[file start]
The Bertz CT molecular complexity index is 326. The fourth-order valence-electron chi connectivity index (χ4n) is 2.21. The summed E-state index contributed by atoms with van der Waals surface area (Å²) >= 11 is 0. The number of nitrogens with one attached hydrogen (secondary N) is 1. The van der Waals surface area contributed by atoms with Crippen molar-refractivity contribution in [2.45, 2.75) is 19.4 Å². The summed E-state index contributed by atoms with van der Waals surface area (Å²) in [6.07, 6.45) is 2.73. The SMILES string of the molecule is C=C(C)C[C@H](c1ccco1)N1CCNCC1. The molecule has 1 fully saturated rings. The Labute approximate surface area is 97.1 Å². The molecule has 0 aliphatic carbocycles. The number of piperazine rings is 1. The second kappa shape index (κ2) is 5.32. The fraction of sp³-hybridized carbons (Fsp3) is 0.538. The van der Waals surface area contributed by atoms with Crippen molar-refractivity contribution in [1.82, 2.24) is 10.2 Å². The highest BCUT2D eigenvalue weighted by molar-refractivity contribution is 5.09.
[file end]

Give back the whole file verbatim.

The Bertz CT molecular complexity index is 326. The fourth-order valence-electron chi connectivity index (χ4n) is 2.21. The summed E-state index contributed by atoms with van der Waals surface area (Å²) >= 11 is 0. The number of nitrogens with one attached hydrogen (secondary N) is 1. The van der Waals surface area contributed by atoms with Crippen molar-refractivity contribution in [2.45, 2.75) is 19.4 Å². The summed E-state index contributed by atoms with van der Waals surface area (Å²) in [6.07, 6.45) is 2.73. The SMILES string of the molecule is C=C(C)C[C@H](c1ccco1)N1CCNCC1. The molecule has 1 fully saturated rings. The Labute approximate surface area is 97.1 Å². The molecule has 0 aliphatic carbocycles. The number of piperazine rings is 1. The second kappa shape index (κ2) is 5.32. The fraction of sp³-hybridized carbons (Fsp3) is 0.538. The van der Waals surface area contributed by atoms with Crippen molar-refractivity contribution in [1.82, 2.24) is 10.2 Å². The highest BCUT2D eigenvalue weighted by molar-refractivity contribution is 5.09.